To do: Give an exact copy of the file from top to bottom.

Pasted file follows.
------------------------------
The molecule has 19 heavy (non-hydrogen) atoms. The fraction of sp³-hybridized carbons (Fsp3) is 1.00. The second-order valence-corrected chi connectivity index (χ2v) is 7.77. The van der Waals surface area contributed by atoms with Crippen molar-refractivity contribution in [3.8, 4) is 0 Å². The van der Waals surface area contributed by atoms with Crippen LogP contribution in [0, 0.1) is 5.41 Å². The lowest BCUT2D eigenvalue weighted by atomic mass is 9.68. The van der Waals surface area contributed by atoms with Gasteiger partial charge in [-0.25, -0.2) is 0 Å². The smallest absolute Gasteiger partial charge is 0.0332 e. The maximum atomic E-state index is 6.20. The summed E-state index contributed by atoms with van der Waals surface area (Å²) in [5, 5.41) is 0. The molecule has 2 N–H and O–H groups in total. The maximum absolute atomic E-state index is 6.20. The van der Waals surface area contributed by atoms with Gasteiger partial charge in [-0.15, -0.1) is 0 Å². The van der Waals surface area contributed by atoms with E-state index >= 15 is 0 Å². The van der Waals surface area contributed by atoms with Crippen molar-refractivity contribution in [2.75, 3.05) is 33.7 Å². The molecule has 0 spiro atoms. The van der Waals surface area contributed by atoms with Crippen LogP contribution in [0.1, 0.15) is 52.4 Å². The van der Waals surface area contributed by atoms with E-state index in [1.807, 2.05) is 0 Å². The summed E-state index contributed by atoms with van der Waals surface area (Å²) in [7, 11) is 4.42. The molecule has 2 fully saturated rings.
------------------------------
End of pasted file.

The molecule has 19 heavy (non-hydrogen) atoms. The fraction of sp³-hybridized carbons (Fsp3) is 1.00. The second-order valence-corrected chi connectivity index (χ2v) is 7.77. The van der Waals surface area contributed by atoms with Crippen molar-refractivity contribution in [3.8, 4) is 0 Å². The van der Waals surface area contributed by atoms with Crippen LogP contribution in [0, 0.1) is 5.41 Å². The lowest BCUT2D eigenvalue weighted by atomic mass is 9.68. The van der Waals surface area contributed by atoms with Gasteiger partial charge in [-0.25, -0.2) is 0 Å². The smallest absolute Gasteiger partial charge is 0.0332 e. The maximum atomic E-state index is 6.20. The summed E-state index contributed by atoms with van der Waals surface area (Å²) in [5, 5.41) is 0. The molecule has 2 N–H and O–H groups in total. The maximum absolute atomic E-state index is 6.20. The van der Waals surface area contributed by atoms with Gasteiger partial charge in [-0.15, -0.1) is 0 Å². The van der Waals surface area contributed by atoms with E-state index >= 15 is 0 Å². The van der Waals surface area contributed by atoms with Crippen molar-refractivity contribution in [2.75, 3.05) is 33.7 Å². The molecule has 0 spiro atoms. The van der Waals surface area contributed by atoms with Crippen LogP contribution in [0.1, 0.15) is 52.4 Å². The van der Waals surface area contributed by atoms with E-state index in [1.807, 2.05) is 0 Å². The summed E-state index contributed by atoms with van der Waals surface area (Å²) in [7, 11) is 4.42. The molecule has 2 fully saturated rings.